Fraud Allegations and Financial Fiascos: The Saga of Trump’s Legal Battles

How do you spell “persecution?” How about “D-o-n-a-l-d T-r-u-m-p?” It sometimes seems that the entire judicial apparatus of the state has been mobilized against the man.

According to my abacus, he faces some 90 counts on four separate indictments in four states. And that doesn’t count the suits brought by the aging fantasist who claims that 30, 35 years ago—she can’t quite remember—Trump assaulted her in a dressing room in the swank department store Bergdorf Goodman in Manhattan.  There were no witnesses. She can’t say what year the assault was supposed to have occurred, let alone what month or day.  Moreover, the entire scenario was straight out of an episode of “Law and Order,” one of her favorite television shows. She displayed a Donna Karan blazer dress that she says she was wearing when assaulted. Problem: That garment did not exist at the time. The whole case was ridiculous, and Trump said so, which is how he got caught up in a surreal defamation case and was hit with an $83.3 million fine.

$83 million of the crispest. For saying that the wackette in question was off her rocker and, not to put too fine a point on it, that she was lying. Most experts believe that Trump will not have to part with anything like $83 million, if indeed he winds up owing the accuser-in-chief anything at all, at the conclusion of his appeals.

But the case of E. Jean Carroll, for that is the name of the decrepit aspiring bimbo, is just an hors d’oeuvre or appetizer in the great Get Trump Sweepstakes.  On Friday, Justice Arthur Engoron of the New York Supreme Court found Trump guilty of fraud because he had, said the Justice, overvalued some of his real estate assets when applying for bank loans.  The banks looked over the applications, found them in order, and were pleased when Trump paid them back in full and on time.  Result?  That marvelous contingency, a victimless crime.  Nevertheless, Donald Trump is the Emmanuel Goldstein of “Our Democracy™.”  No expedient is too extreme. He must be stopped.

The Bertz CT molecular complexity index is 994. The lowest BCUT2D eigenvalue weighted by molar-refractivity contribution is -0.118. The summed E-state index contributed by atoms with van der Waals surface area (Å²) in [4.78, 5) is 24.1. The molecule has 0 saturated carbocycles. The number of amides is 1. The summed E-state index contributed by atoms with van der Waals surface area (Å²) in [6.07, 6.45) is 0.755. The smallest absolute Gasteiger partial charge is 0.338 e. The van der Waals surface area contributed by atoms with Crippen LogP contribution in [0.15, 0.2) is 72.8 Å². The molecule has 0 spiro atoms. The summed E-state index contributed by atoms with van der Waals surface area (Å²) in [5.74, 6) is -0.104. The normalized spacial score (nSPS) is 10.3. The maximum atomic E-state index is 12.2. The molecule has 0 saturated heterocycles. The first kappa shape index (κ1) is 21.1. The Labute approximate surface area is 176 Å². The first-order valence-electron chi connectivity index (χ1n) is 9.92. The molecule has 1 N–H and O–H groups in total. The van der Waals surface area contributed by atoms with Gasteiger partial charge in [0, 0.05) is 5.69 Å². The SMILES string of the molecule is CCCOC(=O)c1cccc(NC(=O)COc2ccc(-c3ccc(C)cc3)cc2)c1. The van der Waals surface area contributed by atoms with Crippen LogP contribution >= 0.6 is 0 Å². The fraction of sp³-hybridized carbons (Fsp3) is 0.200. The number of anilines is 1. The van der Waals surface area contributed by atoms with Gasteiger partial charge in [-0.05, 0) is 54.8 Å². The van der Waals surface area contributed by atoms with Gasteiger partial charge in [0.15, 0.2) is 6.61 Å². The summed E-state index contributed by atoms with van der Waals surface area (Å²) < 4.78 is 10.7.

Indeed, Letitia James, the Attorney General of New York, actually campaigned on the promise to Get Trump and shine a “bright light into every dark corner of his real estate dealings.”  That was six years ago.  Now Justice Engoron, part judge, part jester, has hit Trump with an eyewatering $355 million judgement and forbidden him or his evil spawn, Don Jr. and Eric Trump, from running their companies in New York for a period of three years.

It was a preposterous, vindictive judgment, especially since none of the banks Trump dealt with had any issue with Trump.  He is a “whale of a client,” said executives from Deutsche Bank, who acknowledged that they sought further business from Trump. Trump’s lawyers brought Eli Bartov, an expert witness from New York University, to testify.  He reviewed Trump’s financial statements and said he found no evidence of fraud. “My main finding,” he testified, “is that there is no evidence whatsoever of any accounting fraud.”